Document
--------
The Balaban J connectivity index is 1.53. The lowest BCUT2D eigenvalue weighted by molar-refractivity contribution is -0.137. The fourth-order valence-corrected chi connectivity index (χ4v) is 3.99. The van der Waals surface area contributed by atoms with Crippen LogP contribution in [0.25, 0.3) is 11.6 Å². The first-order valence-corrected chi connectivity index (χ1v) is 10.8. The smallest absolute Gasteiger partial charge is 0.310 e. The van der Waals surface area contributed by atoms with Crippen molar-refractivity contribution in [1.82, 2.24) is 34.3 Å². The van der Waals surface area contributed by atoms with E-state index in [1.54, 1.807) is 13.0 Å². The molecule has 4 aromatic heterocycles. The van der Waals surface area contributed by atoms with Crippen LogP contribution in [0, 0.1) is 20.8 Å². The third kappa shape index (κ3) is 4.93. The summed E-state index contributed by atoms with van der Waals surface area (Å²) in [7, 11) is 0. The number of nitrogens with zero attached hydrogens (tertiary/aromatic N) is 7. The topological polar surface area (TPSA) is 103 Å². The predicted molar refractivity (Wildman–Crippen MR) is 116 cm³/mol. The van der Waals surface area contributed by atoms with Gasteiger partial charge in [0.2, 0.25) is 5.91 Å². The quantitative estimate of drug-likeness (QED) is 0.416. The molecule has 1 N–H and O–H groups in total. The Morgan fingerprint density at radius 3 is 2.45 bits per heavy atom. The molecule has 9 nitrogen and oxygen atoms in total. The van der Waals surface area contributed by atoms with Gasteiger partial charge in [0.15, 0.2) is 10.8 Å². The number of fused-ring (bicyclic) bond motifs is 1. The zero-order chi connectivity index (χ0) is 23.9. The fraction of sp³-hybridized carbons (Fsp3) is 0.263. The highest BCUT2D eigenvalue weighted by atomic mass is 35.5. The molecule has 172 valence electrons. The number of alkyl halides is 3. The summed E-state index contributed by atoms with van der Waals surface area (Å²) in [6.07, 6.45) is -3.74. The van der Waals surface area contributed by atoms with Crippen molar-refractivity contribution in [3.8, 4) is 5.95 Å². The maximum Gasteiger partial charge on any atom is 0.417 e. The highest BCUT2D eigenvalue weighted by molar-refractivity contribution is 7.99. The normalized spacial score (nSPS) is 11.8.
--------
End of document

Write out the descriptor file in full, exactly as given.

The Balaban J connectivity index is 1.53. The lowest BCUT2D eigenvalue weighted by molar-refractivity contribution is -0.137. The fourth-order valence-corrected chi connectivity index (χ4v) is 3.99. The van der Waals surface area contributed by atoms with Crippen LogP contribution in [0.25, 0.3) is 11.6 Å². The first-order valence-corrected chi connectivity index (χ1v) is 10.8. The smallest absolute Gasteiger partial charge is 0.310 e. The van der Waals surface area contributed by atoms with Crippen molar-refractivity contribution in [1.82, 2.24) is 34.3 Å². The van der Waals surface area contributed by atoms with E-state index in [1.54, 1.807) is 13.0 Å². The molecule has 4 aromatic heterocycles. The van der Waals surface area contributed by atoms with Crippen LogP contribution in [0, 0.1) is 20.8 Å². The third kappa shape index (κ3) is 4.93. The summed E-state index contributed by atoms with van der Waals surface area (Å²) in [7, 11) is 0. The number of nitrogens with zero attached hydrogens (tertiary/aromatic N) is 7. The topological polar surface area (TPSA) is 103 Å². The predicted molar refractivity (Wildman–Crippen MR) is 116 cm³/mol. The van der Waals surface area contributed by atoms with Gasteiger partial charge in [0.2, 0.25) is 5.91 Å². The quantitative estimate of drug-likeness (QED) is 0.416. The molecule has 1 N–H and O–H groups in total. The Morgan fingerprint density at radius 3 is 2.45 bits per heavy atom. The molecule has 9 nitrogen and oxygen atoms in total. The van der Waals surface area contributed by atoms with Gasteiger partial charge in [0.15, 0.2) is 10.8 Å². The number of fused-ring (bicyclic) bond motifs is 1. The zero-order chi connectivity index (χ0) is 23.9. The fraction of sp³-hybridized carbons (Fsp3) is 0.263. The highest BCUT2D eigenvalue weighted by atomic mass is 35.5. The molecule has 172 valence electrons. The number of alkyl halides is 3. The summed E-state index contributed by atoms with van der Waals surface area (Å²) in [6.07, 6.45) is -3.74. The van der Waals surface area contributed by atoms with Crippen molar-refractivity contribution in [3.8, 4) is 5.95 Å². The maximum Gasteiger partial charge on any atom is 0.417 e. The highest BCUT2D eigenvalue weighted by molar-refractivity contribution is 7.99. The normalized spacial score (nSPS) is 11.8.